This Florida Forever project focuses on land that provides increased protection for Florida’s First Magnitude Springs that discharge more than 100 cubic feet of water per second. Florida’s springs, scattered through northern and central Florida, draw from the Floridan aquifer system, which is the state’s primary source of drinking water. Springs, with clear, continuously flowing waters, are among the state’s most important natural resources and are famous attractions. This acquisition brings the Florida First Magnitude Springs project closer to completion, with 7,844 acres of the 14,081 acre project remaining.

The property contains many karst features such as sink holes, natural bridges, swallets, karst windows and submerged cave systems. By preserving the surrounding land, this project will preserve the area’s geological significance and protect Florida’s water resources from the effects of commercial, residential and agricultural runoff and other potential impacts.

The property is also the site of Florida’s second largest Civil War battle. It is listed on the National Register of Historic Places and cited as one of the top ten endangered Civil War sites in the United States by the Civil War Preservation Trust. In 1865, during the final week of the Civil War, the battle at natural bridge preserved Tallahassee as the only Confederate Capitol east of the Mississippi that did not surrender to Union forces. Today, important historical and cultural, resources can be found on the property dating from the Paleo-Indian period (10,000 B.C.) to the Civil War. The property will eventually be managed by DEP’s Division of Recreation and Parks as part of the Natural Bridge Historic State Park.

Originally established in 1999, the 10-year, $3 billion Florida Forever program is the largest land-buying initiative in the nation, conserving environmentally sensitive land, restoring water resources and preserving important cultural and historical sites. More than two million acres throughout the state have been placed in public ownership under Florida Forever and its predecessor program, Preservation 2000 (P2000). For more information on the Florida Forever program, visit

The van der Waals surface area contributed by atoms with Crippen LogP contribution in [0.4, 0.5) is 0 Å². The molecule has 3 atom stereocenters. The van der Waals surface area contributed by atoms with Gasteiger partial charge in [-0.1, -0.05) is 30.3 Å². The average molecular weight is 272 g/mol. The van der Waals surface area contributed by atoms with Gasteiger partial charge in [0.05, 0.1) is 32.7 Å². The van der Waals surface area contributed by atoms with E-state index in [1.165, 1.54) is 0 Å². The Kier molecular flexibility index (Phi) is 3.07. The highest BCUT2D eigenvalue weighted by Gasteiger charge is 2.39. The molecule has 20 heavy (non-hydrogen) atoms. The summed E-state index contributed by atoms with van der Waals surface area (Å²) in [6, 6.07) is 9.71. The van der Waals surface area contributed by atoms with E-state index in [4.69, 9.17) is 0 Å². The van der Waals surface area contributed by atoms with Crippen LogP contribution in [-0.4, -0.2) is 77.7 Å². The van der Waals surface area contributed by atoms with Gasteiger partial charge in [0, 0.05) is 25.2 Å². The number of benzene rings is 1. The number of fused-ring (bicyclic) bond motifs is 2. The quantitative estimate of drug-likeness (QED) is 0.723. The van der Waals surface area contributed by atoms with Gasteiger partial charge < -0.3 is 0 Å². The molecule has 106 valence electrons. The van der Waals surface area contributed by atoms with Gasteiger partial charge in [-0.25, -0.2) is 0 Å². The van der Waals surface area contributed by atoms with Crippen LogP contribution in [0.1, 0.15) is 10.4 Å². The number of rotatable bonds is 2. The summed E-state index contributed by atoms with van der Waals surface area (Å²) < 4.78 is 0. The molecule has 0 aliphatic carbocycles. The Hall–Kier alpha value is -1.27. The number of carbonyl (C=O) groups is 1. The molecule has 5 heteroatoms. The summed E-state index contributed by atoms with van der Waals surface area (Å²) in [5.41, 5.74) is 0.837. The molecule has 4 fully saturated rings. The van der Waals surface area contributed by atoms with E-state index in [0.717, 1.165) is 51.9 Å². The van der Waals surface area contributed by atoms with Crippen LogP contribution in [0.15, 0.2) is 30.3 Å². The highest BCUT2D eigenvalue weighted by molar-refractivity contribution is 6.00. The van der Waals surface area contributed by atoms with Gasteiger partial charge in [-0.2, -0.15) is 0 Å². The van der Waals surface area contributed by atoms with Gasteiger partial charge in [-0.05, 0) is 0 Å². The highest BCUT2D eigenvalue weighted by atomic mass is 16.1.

To view maps that outline the subject parcel in this purchase, visit the following links:

Monday, November 17, 2008

Confederate Cannon in place after 143 years

This site is not in Florida, but is closely associated with the state.
On the bluff at Fort Gaines, Georgia, a well-preserved Confederate artillery emplacement overlooks the Chattahoochee River. The site is unique because of the original cannon is still in place there more than 143 years after the end fo the War Between the States. It is the only such piece still on its original site along the Apalachicola and Chattahoochee Rivers.
The Confederate defenses at Fort Gaines were part of a series of such installations built between 1862 and 1865 to protect the Apalachicola and Chattahoochee Rivers from Union attack. Fortified points included the "Narrows" on the lower river, Ricco's Bluff, Alum Bluff and Rock Bluff (all in Florida), as well as Fort Gaines and Columbus (in Georgia).